Sept. 25-26: Conference explores teaching with technology

By C. Brandon Chapman, College of Education

Lamb-80PULLMAN, Wash. – The College of Education will hold its first conference specifically related to technology in the higher-education classroom on Sept. 25-26 at Washington State University. Find registration and other information at
With an emphasis on collaboration and networking, the gathering will feature invited panelists and presentations; participants will have the opportunity to join experts in discussion.

“We welcome scholars from diverse disciplines to join the conference and learn from colleagues who are on the cutting-edge of research in educational technology, educational psychology, instructional design and many other important and fascinating areas of expertise,” said Tim Church, conference chair and COE’s associate dean of research.

COE will team with the provost’s office and the WSU Teaching Academy to host the multidisciplinary conference, which will focus on understanding and using technology in teaching and learning.

Topics on tap

Science educator Richard Lamb in the College of Education’s flipped classroom and e-learning studio.

Among conference topics will be the flipped classroom, which emphasizes engagement rather than lecture. In the last few years, research has confirmed the effectiveness of this teaching model and professors across WSU have begun using it.

Rather than material being first presented in a traditional classroom and studied afterward by students outside class, the material is first studied outside – through videos online or narrated slides or assignments. Then the classroom is used for discussion or related in-depth activities.

Other conference topics will include technology in STEM (science, technology, engineering, mathematics) education, Serious Educational Gaming (SEG) and the Massive Open Online Course (MOOC).

The experts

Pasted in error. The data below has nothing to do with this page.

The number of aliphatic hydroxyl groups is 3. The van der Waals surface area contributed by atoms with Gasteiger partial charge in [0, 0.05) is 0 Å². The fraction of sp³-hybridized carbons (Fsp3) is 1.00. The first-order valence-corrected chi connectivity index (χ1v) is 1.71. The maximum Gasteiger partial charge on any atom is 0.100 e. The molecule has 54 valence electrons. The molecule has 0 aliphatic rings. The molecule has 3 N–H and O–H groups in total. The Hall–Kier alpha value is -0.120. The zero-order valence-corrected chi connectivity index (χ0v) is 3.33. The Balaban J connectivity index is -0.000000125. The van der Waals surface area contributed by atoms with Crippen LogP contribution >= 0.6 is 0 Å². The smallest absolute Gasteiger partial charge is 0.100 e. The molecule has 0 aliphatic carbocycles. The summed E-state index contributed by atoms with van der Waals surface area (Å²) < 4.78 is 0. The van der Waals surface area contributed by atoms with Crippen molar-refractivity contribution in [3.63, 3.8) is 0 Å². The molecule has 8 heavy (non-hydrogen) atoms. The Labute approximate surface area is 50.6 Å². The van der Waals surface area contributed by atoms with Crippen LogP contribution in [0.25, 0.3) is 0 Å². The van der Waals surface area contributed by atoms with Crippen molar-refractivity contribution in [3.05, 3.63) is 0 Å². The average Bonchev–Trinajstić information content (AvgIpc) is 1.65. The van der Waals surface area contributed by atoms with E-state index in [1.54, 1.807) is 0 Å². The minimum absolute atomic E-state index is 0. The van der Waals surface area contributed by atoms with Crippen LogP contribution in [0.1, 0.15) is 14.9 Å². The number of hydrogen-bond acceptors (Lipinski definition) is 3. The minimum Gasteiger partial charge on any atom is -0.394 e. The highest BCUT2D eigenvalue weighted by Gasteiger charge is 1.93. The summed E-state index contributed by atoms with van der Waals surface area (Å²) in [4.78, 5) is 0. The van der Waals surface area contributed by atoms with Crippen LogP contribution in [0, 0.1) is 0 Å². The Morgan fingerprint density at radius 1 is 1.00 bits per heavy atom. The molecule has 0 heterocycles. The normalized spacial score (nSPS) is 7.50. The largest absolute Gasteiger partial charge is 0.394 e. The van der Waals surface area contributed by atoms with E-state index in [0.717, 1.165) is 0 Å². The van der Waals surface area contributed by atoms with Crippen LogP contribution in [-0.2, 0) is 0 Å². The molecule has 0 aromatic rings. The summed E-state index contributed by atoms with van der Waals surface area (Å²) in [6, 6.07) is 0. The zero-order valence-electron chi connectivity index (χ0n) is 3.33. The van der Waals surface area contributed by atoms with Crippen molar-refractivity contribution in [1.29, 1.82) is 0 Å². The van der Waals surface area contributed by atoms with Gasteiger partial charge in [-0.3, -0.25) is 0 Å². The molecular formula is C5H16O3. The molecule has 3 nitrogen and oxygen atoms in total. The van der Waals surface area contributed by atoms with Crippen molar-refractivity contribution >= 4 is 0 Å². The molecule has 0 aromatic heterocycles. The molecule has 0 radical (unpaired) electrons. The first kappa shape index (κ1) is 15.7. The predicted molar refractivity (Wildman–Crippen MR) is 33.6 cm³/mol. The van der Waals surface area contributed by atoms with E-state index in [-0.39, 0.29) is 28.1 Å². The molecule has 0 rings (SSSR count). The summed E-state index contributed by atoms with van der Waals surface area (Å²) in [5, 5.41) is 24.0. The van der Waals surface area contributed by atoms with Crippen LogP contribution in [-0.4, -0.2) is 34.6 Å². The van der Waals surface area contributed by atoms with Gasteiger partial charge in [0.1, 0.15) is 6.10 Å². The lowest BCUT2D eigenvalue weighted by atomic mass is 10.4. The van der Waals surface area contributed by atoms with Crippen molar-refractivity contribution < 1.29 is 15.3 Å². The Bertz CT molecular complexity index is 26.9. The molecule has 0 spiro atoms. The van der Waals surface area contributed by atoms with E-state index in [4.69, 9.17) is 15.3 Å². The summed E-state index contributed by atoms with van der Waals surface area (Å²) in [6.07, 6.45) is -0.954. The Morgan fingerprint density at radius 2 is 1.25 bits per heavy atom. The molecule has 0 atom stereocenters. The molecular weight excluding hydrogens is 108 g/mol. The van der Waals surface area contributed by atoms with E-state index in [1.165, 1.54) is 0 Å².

The gathering will draw expert panelists from across the country. One example is Leonard Waks, professor emeritus of educational leadership at Temple University.

His MOOC research is well-published and he hosts an active blog specific to all things MOOC. His work considers such aspects as the future of university credits for MOOC certificates, the impact of MOOC on college costs and continuous quality improvement within this teaching model.

“The opportunity for participants to interact with experts in both scheduled sessions and informal roundtable discussions will be invaluable,” Church said.

Poster session

The conference will include a poster session, which will encourage informal discussion with other participants while the exhibits are on display. Posters will display research, teaching tips, curriculum development ideas and other areas of interest.

“We anticipate stimulating and critical discussions on current pedagogy and new approaches to learning with contemporary technologies,” said Church. “We invite all members of the higher education community to participate.”

The call for posters, as well as other information, can be found at Other inquiries may be sent to Krenny Hammer at or 509-335-6393.

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